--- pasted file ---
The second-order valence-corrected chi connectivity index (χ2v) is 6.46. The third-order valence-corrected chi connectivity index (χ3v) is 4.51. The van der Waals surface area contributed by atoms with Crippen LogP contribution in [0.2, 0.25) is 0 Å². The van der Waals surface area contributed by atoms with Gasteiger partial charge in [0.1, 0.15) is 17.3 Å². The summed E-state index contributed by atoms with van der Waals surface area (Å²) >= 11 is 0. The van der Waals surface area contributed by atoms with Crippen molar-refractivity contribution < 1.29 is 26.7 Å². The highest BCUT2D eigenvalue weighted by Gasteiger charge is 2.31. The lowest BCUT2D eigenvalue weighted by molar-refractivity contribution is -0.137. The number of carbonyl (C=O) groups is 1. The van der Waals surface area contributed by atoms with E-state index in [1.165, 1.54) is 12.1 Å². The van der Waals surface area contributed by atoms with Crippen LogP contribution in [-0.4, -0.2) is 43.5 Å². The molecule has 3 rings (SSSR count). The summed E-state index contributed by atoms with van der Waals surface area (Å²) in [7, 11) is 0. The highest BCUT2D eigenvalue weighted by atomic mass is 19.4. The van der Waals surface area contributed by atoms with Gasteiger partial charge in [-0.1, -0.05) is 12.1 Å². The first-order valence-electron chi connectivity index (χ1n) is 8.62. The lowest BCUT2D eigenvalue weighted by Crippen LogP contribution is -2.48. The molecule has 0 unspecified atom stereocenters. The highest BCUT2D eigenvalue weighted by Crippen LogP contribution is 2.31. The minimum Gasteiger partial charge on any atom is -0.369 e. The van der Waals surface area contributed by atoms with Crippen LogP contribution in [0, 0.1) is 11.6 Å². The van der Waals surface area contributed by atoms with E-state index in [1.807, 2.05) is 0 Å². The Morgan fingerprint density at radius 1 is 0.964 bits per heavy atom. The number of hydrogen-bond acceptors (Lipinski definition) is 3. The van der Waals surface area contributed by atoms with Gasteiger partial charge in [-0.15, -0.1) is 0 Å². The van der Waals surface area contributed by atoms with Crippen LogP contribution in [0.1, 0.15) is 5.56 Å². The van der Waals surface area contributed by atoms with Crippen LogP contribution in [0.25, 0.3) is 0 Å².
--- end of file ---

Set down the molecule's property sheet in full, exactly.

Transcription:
The second-order valence-corrected chi connectivity index (χ2v) is 6.46. The third-order valence-corrected chi connectivity index (χ3v) is 4.51. The van der Waals surface area contributed by atoms with Crippen LogP contribution in [0.2, 0.25) is 0 Å². The van der Waals surface area contributed by atoms with Gasteiger partial charge in [0.1, 0.15) is 17.3 Å². The summed E-state index contributed by atoms with van der Waals surface area (Å²) >= 11 is 0. The van der Waals surface area contributed by atoms with Crippen molar-refractivity contribution < 1.29 is 26.7 Å². The highest BCUT2D eigenvalue weighted by Gasteiger charge is 2.31. The lowest BCUT2D eigenvalue weighted by molar-refractivity contribution is -0.137. The number of carbonyl (C=O) groups is 1. The van der Waals surface area contributed by atoms with E-state index in [1.165, 1.54) is 12.1 Å². The van der Waals surface area contributed by atoms with Crippen LogP contribution in [-0.4, -0.2) is 43.5 Å². The molecule has 3 rings (SSSR count). The summed E-state index contributed by atoms with van der Waals surface area (Å²) in [7, 11) is 0. The highest BCUT2D eigenvalue weighted by atomic mass is 19.4. The van der Waals surface area contributed by atoms with Gasteiger partial charge in [-0.1, -0.05) is 12.1 Å². The first-order valence-electron chi connectivity index (χ1n) is 8.62. The lowest BCUT2D eigenvalue weighted by Crippen LogP contribution is -2.48. The molecule has 0 unspecified atom stereocenters. The highest BCUT2D eigenvalue weighted by Crippen LogP contribution is 2.31. The minimum Gasteiger partial charge on any atom is -0.369 e. The van der Waals surface area contributed by atoms with Crippen LogP contribution in [0, 0.1) is 11.6 Å². The van der Waals surface area contributed by atoms with E-state index in [1.807, 2.05) is 0 Å². The Morgan fingerprint density at radius 1 is 0.964 bits per heavy atom. The number of hydrogen-bond acceptors (Lipinski definition) is 3. The van der Waals surface area contributed by atoms with Gasteiger partial charge in [-0.15, -0.1) is 0 Å². The van der Waals surface area contributed by atoms with Crippen LogP contribution in [0.1, 0.15) is 5.56 Å². The van der Waals surface area contributed by atoms with Crippen LogP contribution in [0.25, 0.3) is 0 Å².